I can't review this, but perhaps someone on this list can.
please respond to paul. thanks.
rich
>Date: Mon, 13 Nov 2000 19:50:17 0800
>From: "Paul H. Rosenberg" <[log in to unmask]>
>To: Rich Cowan <[log in to unmask]>
>Subject: Statistical Explanation
>
>Rich,
>
>Let me know if this fills the bill as an explanation.
>
>  Paul
>
>===========================================
>No Buchanan Stronghold In Palm Beach County: A Statistical Analysis
>Explained
>
>One of the myriad false claims made by the Bush campaign is that Palm
>Beach County is a Bushanan stronghold, and one of the few reasons given
>for this claim is the fact that John McGuire, a Reform Party candidate
>for Congress made a strong showing. McGuire got 2,651in just a third of
>the county, for 2.1% of the votea much better showing than Buchanan,
>who got 0.79%. It would seem more sensible to call this John McGuire
>stronghold.
>
>And what kind of politician is John McGuire? Well, for one thing he
>probably wouldn't like me calling him a politician. I interviewed him
>on Sunday, November 12. He identified himself with the preBuchanan
>Reform Party, and while he wouldn't say anything negative about
>Buchanan, he made it quite clear that he wasn't running on the same
>issues as Buchanan.
>
>But still, the question remains: Does McGuire's relatively strong
>showing provide evidence that Buchanan's relatively strong showing is
>real? The only way to definitively prove this would be to compare every
>single ballot, and see if the same people voted for both of them. We
>don't have the data to do that. But we do have the data to compare
>voting strength at the precinct level. And here we find that McGuire
>did best where Nader was strongest.
>
>The statistical tool for making this analysis is called a correlation
>coefficient, which ranges from 1.0 (for a perfect correspondence) to 0.0
>(for no correspondence) to 1.0 (for a perfect negative
>correspondence).* The table below shows that apparent Buchanan
>strongholds were no better for McGuire than Gore strongholdsin fact
>they were just a tiny bit worse.
>
>Precinctlevel Correlations Between Reform Party Candidate for Congress
>John McGuire and all presidential candidates.
>
>Nader 0.643
>Browne 0.166
>Bush 0.162
>Gore 0.136
>Buchanan 0.134
>Phillips 0.084
>Hagelin 0.063
>Moorehead 0.035
>Harris 0.014
>McReynold 0.063
>
>These figures were generated by a fairly simple process:
>
>(1) Precinctlevel data for all Presidential and Congressional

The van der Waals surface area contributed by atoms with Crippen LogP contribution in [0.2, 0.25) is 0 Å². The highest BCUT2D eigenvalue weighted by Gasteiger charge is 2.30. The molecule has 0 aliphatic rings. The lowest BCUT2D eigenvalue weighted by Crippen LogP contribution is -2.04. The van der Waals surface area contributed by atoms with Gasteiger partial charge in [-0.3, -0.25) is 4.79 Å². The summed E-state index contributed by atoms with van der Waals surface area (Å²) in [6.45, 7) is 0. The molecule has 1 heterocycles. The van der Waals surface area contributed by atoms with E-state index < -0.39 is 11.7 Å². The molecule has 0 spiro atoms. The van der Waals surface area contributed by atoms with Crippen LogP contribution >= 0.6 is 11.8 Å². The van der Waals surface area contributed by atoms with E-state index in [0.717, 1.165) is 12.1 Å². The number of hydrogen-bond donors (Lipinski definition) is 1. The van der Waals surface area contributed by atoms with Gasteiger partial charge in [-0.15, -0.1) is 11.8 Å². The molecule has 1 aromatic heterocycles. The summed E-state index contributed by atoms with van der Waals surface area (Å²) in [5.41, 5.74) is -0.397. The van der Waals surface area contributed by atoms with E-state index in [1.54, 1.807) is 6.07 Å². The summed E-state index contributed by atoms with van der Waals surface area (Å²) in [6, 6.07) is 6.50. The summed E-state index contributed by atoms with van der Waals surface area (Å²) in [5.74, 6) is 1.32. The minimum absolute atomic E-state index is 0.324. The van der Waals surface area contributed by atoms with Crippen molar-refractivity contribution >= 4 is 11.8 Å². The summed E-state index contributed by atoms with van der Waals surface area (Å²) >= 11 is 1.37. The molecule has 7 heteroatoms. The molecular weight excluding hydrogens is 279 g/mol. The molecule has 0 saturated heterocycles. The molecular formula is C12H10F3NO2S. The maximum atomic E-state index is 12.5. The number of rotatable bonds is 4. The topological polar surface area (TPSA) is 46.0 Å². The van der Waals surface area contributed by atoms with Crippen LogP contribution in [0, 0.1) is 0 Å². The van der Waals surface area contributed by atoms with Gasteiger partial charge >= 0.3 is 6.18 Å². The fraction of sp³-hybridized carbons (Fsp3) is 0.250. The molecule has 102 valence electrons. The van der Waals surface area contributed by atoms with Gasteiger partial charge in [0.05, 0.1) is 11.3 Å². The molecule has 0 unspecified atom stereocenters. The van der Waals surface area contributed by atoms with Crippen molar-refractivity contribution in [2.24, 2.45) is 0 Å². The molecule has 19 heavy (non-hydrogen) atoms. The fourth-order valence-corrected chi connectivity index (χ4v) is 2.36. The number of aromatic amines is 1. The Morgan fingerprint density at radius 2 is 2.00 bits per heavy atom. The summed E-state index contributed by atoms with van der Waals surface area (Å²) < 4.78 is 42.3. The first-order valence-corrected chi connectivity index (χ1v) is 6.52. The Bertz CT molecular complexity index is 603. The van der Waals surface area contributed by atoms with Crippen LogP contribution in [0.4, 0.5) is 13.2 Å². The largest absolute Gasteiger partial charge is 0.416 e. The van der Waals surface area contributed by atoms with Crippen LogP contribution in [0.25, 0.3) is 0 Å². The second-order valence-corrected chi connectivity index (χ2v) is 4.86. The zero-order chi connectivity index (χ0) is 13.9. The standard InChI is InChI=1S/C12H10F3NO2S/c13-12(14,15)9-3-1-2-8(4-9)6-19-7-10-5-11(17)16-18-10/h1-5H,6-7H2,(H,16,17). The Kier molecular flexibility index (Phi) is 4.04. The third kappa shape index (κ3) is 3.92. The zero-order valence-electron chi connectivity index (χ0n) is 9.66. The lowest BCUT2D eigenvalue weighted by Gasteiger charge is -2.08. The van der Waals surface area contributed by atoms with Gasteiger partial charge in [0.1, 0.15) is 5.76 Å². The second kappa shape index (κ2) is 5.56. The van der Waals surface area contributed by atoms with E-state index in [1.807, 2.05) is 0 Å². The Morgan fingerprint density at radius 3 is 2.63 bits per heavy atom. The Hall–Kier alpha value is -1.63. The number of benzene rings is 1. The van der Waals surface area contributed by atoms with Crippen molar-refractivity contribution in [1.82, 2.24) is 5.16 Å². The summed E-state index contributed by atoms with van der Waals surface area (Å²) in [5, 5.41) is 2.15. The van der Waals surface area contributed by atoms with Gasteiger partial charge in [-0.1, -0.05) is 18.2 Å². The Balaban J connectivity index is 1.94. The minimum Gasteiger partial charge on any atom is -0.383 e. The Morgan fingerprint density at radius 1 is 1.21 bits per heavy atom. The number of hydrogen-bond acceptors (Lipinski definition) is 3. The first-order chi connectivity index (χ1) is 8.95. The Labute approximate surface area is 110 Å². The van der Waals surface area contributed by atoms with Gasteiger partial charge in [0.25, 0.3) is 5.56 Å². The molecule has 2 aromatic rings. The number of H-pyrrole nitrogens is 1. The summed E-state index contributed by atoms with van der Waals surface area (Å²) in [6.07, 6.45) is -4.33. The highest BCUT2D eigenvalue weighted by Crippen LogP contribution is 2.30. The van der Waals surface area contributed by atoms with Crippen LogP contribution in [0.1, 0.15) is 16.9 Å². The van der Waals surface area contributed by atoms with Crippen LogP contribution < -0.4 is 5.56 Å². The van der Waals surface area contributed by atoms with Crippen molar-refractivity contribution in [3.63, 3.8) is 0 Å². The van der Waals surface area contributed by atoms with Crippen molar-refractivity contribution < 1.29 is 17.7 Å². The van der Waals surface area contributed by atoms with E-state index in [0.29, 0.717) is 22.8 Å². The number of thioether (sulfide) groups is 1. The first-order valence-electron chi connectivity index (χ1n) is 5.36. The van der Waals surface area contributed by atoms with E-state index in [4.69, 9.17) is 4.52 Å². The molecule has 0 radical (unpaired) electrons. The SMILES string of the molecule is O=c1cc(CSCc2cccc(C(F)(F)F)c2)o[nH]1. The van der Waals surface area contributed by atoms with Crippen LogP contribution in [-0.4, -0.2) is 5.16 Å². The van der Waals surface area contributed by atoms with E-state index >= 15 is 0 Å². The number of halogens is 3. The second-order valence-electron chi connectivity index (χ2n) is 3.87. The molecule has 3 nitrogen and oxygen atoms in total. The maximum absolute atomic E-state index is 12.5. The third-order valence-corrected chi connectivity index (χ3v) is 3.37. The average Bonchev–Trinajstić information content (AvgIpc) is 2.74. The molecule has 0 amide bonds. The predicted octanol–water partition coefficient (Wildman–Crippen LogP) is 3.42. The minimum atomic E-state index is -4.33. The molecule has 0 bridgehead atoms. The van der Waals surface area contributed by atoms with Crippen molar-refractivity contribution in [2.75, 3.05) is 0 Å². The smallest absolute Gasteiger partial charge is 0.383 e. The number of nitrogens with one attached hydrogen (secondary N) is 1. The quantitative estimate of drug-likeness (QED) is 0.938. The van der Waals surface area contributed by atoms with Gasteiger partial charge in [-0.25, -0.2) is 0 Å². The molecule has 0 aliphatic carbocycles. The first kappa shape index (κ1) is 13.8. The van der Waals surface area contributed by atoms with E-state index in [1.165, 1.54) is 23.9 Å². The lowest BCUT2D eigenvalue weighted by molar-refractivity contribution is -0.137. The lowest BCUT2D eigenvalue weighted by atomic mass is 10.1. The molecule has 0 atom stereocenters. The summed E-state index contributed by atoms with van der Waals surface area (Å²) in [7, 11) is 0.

>candidates were converted to percentages. This was necessary to get rid
>of the spurious correlation caused by all candidates tending to get more
>votes in larger precincts. This data came from two separate sources,
>the presidential data covered the whole county, the congressional data
>covered slightly less than 30% of it.
>
>(2) McGuire's data was merged together with the presidential data on a
>single spreadsheet, with all precincts aligned.
>
>(3) The Excel Correl() function was used to generate correlation
>coefficients between McGuire's percentages and those of other
>candidates.
>
>Excel Help explains the Correl function as follows:
>
>Correl
>
>Returns the correlation coefficient of the array1 and array2 cell
>ranges. Use the correlation coefficient to determine the relationship
>between two properties. For example, you can examine the relationship
>between a location's average temperature and the use of air
>conditioners.
>
>Syntax
>
>CORREL(array1, array2)
>
>Array1 is a cell range of values
>
>Array2 is a second cell range of values
>
>* An internet reference site, The Statistics Glossary
>(http://www.cas.lancs.ac.uk/glossary_v1.1/main.html), explains
>correlation coefficients as follows:
>
>Correlation Coefficient
>
>A correlation coefficient is a number between 1 and 1 which measures
>the degree to which two variables are linearly related. If there is
>perfect linear relationship with positive slope between the two
>variables, we have a correlation coefficient of 1; if there is positive
>correlation, whenever one variable has a high (low) value, so does the
>other. If there is a perfect linear relationship with negative slope
>between the two variables, we have a correlation coefficient of 1; if
>there is negative correlation, whenever one variable has a high (low)
>value, the other has a low (high) value. A correlation coefficient of 0
>means that there is no linear relationship between the variables.
>
>
>
>Paul Rosenberg
>Reason and Democracy
>[log in to unmask]
>
>"Let's put the information BACK into the information age!"
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